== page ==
Beyond Bizarre, the life and art of John Willie
Teaser of the project by the authors Charlotte Grondin & Guillaume Pin
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John Alexander Scott Coutts, aka John Willie, was born in Singapore in 1902 and grew up in England where he attended a prestigious military school, before becoming a British Army officer. A man who was clearly not destined to become, after his death, an icon of counterculture. Following a rather inappropriate marriage with a cabaret dancer, he immigrated to Australia until the end of World War II, then Canada, and finally to the United States. That is where he “became” John Willie and created his famous magazine Bizarre and the vast majority of his artistic work and photographic production. He died in 1962 from an incurable illness, leaving his work unfinished, scattered and partly destroyed.
Sometimes nicknamed the “Rembrandt of Pulp”, John Willie was both the creator of the magazine Bizarre and of Gwendoline, the famous high-heeled damsel in distress. Iconoclastic and endearing, Willie was the kind of man you make a movie about. An adventurer with a romantic yet mysterious life. One of those lives that come with so many exciting legends, you find yourself dying for them to be true.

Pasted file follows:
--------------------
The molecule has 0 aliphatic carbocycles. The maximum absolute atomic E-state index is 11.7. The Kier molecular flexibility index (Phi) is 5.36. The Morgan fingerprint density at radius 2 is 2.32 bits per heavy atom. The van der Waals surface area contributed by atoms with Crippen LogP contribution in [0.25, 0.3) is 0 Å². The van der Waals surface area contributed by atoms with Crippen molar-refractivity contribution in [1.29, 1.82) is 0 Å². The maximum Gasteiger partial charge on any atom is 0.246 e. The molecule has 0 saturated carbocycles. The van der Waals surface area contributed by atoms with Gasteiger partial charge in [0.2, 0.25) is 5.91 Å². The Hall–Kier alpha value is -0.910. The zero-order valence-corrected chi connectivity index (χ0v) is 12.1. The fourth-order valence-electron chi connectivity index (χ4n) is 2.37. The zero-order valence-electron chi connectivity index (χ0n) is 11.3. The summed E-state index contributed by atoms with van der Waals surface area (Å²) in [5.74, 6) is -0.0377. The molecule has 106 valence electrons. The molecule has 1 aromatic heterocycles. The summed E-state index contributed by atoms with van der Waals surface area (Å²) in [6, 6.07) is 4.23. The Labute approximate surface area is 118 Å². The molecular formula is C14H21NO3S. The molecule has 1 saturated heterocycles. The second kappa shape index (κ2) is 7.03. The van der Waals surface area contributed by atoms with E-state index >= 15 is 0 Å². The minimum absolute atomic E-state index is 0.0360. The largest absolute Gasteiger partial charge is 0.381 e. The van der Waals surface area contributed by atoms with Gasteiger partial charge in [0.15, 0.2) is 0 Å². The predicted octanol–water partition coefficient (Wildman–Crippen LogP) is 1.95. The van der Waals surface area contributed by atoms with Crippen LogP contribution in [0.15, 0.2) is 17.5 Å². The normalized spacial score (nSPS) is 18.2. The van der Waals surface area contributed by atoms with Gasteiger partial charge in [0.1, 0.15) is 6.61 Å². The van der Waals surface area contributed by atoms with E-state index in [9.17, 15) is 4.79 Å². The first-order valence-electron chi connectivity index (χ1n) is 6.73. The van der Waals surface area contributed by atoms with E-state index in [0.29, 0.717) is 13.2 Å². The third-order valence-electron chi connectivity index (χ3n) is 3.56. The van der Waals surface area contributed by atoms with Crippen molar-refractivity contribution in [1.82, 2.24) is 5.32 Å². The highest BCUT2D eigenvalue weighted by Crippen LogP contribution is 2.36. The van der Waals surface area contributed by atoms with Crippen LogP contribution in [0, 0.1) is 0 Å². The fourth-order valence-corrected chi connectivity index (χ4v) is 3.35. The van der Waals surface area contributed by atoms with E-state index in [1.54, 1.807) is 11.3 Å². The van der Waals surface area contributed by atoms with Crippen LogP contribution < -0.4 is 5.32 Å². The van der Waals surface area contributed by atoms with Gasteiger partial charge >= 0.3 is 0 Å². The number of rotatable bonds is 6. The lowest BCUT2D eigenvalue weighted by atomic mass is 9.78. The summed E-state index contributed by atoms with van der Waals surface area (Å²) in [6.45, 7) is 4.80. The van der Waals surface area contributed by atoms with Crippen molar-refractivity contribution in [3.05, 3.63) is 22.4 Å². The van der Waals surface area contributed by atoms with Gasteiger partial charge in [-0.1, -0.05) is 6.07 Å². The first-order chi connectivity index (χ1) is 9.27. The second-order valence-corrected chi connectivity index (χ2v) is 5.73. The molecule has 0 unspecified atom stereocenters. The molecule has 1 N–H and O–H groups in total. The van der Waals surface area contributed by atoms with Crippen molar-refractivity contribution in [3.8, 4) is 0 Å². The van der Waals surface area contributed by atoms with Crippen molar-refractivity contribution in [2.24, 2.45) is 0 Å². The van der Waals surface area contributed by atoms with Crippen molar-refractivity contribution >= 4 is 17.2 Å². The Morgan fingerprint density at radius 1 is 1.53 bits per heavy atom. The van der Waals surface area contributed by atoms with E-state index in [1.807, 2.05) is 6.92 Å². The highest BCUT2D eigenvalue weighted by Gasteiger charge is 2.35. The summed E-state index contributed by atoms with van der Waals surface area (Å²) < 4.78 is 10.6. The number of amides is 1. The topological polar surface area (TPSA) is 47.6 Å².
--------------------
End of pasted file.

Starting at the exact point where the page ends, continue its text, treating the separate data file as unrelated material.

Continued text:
We know he worked as a cab driver, a sailor, and a policeman... We think he was also a radio host, a nightclub bouncer, and perhaps even a spy... And we know for a fact that he was a hedonist, a gentleman, a night owl, a barfly, and a banjo player.
But he was, above all, a brilliant artist, who was and remains the greatest bondage and fetish artist. As well as being a free spirit, he was also a militant, a pioneer in his own way of the sexual liberation movement of the 60s.